Louisiana students visit SIU, propel weather balloons 100,000 feet

By Cory Ray

Students from four Louisiana schools said they never expected to conduct research for NASA while in college, let alone launch weather balloons 100,000 feet into the sky.

The Louisiana Space Grant Consortium (LaSPACE) took part in a NASA-sponsored live-stream project involving 55 teams across the nation.

On Monday, student teams from Louisiana State University, Delgado Community College, Louisiana Tech and McNeese State University launched two weather balloons carrying four different experiments into the stratosphere.


“The eclipse really offers us a chance to get something on a grand scale,” Brian Schaefer, a senior from McNeese studying mechanical engineering.

LaSPACE manager Colleen Fava said the multi-experiment project began two years ago and culminated on Monday.

The eight-foot-tall balloons were launched from Saluki Stadium in rapid succession at 11:50 and 11:51 a.m., approximately one minute before the partial eclipse began at 11:52 a.m. in Carbondale. By the time those balloons reached their maximum height, they expanded to 40 feet in height, according to Fava.

The first balloon carried experiments conducted by LaTech, McNeese and Delgado, with those experiments recording observations on UV radiation, solar polar and speed of sound.

The second balloon released carried camera equipment NASA used to live stream the eclipse, with LSU students performing that experiment.

Brad Landry, an LSU senior studying physics, said in practice runs, full ascension took anywhere from one hour to 90 minutes depending on weather with an average ascension rate of 1,100 feet per minute.

The balloons were scheduled to return to the Earth around 2:22 p.m. and were found using automated positioning systems following the end of totality, according to William Dever, a junior studying electrical engineering from McNeese.


Students arrived in Carbondale late Friday night, and they said none of them had a moment to relax in preparation for the eclipse, but they were excited to conduct some research that had never before been studied.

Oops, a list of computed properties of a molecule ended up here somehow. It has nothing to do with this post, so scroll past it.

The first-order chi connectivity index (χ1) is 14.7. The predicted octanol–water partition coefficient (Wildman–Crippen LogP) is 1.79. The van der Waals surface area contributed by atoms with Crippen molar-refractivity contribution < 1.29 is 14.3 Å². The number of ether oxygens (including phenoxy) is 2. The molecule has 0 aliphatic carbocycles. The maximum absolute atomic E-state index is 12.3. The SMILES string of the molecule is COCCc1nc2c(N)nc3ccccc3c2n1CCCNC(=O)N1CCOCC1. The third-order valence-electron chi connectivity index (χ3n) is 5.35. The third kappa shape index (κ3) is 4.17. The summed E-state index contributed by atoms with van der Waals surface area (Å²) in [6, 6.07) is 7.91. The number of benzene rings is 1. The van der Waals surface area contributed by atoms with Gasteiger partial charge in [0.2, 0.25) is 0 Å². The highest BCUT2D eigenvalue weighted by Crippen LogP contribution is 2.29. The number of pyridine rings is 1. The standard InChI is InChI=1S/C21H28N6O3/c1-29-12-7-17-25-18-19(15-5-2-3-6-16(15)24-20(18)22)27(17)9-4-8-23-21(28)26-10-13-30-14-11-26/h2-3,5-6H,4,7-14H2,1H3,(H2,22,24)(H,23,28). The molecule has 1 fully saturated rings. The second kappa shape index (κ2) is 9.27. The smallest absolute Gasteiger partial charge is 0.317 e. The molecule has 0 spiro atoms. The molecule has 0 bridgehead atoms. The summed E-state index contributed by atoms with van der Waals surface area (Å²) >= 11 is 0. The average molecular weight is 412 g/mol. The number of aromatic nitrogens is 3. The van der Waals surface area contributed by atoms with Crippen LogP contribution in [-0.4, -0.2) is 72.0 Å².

A weather balloon launched at 11:52 a.m. Monday, Aug. 21, 2017, at SIU Stadium following two others launched by students from Louisiana colleges.
(Cory Ray | @coryray_DE)

For John Aguillard, a junior double majoring in electrical engineering and physics at LaTech, the project is an opportunity to get people excited about science.

“The best are really the moments when you’re talking to a member of the public who is excited about [your research] and have that childlike obsession,” said Aguillard.

Louisiana State University

The live feed, shown via NASA on campus and at the Carbondale Civic Center, came from the weather balloon launched by Louisiana State University.

NASA’s website listed multiple live streams from the other 54 teams across the nation, including the Carbondale location’s stream recorded by LSU, said Chris Shayer, a senior studying software engineering.

Delgado Community College

A student team of nine from Delgado studied solar irradiance, or a measure of the light emitted by sun.

Breanna Lemieux, a second year student studying electronics and engineering technology at Delgado, said her team expected irradiance values to decrease as the moon crossed over the sun, but they were particularly interested in the consequences such loss of solar power could mean for Earth.

“We want to see how will this affect any process that uses solar power on Earth,” Lemieux said. “We want to see if the solar power will get to point where applications like solar panels will be affected.”

She said they used devices known as photo dials, which measure the amount of light emitted from the sun.